Sunn O))) at Union Transfer – Submerged in Drone

If you’ve ever been to a Sunn O))) show, you know that the environment overall can feel a bit like being submerged – sinking down to the bottom of a body of water, the pressure building up in your ears and on your body.  It’s beautiful, other-worldly, and about as heavy as you can get.  That’s what I felt as I experienced them for two nights in a row at The Knockdown Center in New York and then at Union Transfer in Philly.  I must be a glutton for their sound, since I signed up for the exact same double-drone when I saw them in Florida about a year ago.  I think you’d be hard-pressed to hear, see, and feel an experience such as this and even for people that may not find this to be their cup of tea, I still would say suck it up and go experience it, it’s transcendental.

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Big Brave

Sunn embarked on this tour once again with support from Big Brave, who hail from Montreal.  I’ve tried numerous times over the last year to describe the sound of Big Brave and words always seem to fail me.  I end up mumbling out thoughts and adjectives and then disagreeing with myself, and wind up saying “just listen to them.”  Between the heavy, almost tribal drums provided by Louis-Alexandre Beauregard, punctuated by distant yet commanding vocals from Robin Wattie, this trio really has a sound that is completely their own and impossible to ignore.  My respect for them has grown each time I’ve seen them live. I also love how self-effacing and grateful they seem towards their fans and towards the members of Sunn O))) – it just seems like they take none of it for granted.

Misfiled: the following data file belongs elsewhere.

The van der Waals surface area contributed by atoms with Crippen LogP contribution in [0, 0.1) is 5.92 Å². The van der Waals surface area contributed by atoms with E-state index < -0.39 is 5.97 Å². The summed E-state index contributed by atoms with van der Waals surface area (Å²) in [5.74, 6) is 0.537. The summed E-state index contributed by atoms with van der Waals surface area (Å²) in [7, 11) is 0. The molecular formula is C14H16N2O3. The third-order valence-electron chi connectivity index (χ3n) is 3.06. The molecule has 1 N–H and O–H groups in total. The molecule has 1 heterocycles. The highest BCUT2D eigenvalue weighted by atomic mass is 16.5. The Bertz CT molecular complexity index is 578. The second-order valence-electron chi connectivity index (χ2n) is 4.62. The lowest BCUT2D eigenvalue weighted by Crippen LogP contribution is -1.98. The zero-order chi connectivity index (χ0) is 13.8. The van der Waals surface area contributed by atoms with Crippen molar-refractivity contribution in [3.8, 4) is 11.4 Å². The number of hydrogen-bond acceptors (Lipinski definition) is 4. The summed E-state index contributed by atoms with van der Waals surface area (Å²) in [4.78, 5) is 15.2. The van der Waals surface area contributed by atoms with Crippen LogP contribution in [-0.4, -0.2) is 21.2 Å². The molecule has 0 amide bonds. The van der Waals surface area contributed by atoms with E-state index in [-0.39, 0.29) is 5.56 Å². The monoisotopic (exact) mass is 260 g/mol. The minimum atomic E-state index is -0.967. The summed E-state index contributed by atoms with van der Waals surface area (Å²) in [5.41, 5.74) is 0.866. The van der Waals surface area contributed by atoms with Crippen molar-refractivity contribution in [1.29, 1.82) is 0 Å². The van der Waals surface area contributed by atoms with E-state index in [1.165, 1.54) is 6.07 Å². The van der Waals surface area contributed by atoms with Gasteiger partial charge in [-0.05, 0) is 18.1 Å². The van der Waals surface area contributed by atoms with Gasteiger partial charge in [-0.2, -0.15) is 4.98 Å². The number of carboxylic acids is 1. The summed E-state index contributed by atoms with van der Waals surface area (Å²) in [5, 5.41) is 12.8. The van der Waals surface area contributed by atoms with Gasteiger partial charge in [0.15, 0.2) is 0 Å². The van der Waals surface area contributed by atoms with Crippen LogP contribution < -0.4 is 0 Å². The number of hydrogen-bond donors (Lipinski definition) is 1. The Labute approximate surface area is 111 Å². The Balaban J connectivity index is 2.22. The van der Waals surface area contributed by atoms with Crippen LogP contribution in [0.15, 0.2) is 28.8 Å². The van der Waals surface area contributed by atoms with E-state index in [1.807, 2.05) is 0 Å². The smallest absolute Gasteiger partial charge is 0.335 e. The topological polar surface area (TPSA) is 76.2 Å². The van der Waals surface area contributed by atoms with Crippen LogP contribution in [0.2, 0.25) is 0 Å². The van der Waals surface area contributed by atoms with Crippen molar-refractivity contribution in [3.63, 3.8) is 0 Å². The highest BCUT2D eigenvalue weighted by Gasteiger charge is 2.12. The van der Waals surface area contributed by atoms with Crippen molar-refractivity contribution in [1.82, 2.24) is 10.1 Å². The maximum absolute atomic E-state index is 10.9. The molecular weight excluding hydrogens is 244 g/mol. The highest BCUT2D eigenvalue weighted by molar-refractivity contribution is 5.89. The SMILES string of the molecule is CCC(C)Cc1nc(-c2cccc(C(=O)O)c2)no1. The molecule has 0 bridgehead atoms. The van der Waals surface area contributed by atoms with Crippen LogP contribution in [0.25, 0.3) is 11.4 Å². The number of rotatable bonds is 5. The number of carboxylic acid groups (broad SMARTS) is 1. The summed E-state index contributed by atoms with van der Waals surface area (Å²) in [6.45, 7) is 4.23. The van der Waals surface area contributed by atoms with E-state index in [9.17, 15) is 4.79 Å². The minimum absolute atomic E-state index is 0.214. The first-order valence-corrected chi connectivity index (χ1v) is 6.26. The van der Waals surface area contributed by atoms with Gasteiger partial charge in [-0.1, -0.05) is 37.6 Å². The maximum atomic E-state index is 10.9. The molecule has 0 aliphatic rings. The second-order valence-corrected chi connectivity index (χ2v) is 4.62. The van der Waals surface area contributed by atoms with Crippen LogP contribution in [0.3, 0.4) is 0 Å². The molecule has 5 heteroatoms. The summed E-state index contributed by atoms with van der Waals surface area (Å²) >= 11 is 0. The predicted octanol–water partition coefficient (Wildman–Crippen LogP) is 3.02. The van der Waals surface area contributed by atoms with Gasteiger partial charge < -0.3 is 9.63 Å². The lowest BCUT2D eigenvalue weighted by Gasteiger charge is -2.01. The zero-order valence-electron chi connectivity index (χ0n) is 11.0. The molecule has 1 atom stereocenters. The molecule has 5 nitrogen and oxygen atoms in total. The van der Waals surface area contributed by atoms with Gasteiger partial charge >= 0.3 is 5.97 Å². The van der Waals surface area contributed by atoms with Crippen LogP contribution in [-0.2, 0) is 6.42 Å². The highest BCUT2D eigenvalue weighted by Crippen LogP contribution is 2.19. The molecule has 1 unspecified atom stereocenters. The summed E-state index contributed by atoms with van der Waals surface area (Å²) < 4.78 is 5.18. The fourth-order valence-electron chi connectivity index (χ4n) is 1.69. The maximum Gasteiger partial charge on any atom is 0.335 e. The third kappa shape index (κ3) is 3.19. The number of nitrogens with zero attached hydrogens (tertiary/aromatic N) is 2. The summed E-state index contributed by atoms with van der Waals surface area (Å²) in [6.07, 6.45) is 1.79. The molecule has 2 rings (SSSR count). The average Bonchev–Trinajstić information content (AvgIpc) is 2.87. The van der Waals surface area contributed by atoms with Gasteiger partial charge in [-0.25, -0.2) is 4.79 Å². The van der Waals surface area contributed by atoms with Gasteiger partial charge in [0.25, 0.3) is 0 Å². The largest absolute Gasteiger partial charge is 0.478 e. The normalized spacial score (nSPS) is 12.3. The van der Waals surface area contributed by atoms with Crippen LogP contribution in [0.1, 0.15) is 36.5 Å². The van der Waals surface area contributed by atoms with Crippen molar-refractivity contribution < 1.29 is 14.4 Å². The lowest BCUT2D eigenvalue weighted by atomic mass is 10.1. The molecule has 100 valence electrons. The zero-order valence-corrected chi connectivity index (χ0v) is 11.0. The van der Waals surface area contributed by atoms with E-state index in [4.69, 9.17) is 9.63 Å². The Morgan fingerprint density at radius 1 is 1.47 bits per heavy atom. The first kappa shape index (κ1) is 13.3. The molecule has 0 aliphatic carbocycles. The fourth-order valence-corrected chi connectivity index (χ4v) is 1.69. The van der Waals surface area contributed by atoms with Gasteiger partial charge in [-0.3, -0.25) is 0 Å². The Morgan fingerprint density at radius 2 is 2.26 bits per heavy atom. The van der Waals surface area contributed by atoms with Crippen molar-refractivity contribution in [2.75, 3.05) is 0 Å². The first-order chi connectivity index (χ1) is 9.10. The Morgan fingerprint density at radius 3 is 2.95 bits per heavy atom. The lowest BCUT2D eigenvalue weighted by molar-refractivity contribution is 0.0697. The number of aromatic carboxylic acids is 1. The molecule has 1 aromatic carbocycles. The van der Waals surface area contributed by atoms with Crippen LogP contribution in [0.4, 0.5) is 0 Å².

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Big Brave

After Big Brave’s set at Knockdown, a brief transitional period and an intermission long enough to allow the room to fill with fog, a singular figure could vaguely be seen shuffling across the stage to take his place at the microphone waiting in the center.  It was there, alone in a sea of fog that Attila began singing.  In the stillness that ensued, no one seemed to notice the rest of the band taking the stage, until the lights lifted ever so slightly and more shadows began to emerge.  Stephen O’Malley and Greg Anderson then joined in with their heavily distorted and reverberating guitars which I immediately felt all the way to my marrow.  

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Sunn O)))

The next hour plus was a meditative blur, and I found myself torn between taking pictures and just closing my eyes and letting the waves wash over me.   Also the realization that if it were me on stage, I would constantly trip on my cloak, eat shit, and embarrass everyone in the band.  While I may have cat-like reflexes by day, by fog I am a shuffling nightmare of tragedy who will most likely take anyone nearby down with me.  

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Sunn O)))

Somehow these cloaked figures have learned the navigational skills that will probably elude me forever, and seamlessly disappeared and re-emerged in the foggy shadows as various combinations of members held the stage.  As the fog began to dissipate slightly, with a gentle nudge from Anderson, Attila disappeared to prepare for the final act – one I can’t help but stand in awe of every time I experience it.  If you have seen the mirrored cloak and spiked crown, perhaps you understand where I’m coming from and can identify.  It’s basically a work of performance art and I try to photograph it as such, waiting for just the right movement of Attila’s laser-clad hand or the moment when everyone on stage has their hands and instruments stretched to the sky.   

Check out the images below! (Click on the image to open gallery)

Big Brave

 

Sunn O)))

Mayhem at The Theatre of Living Arts – A Dark Ritual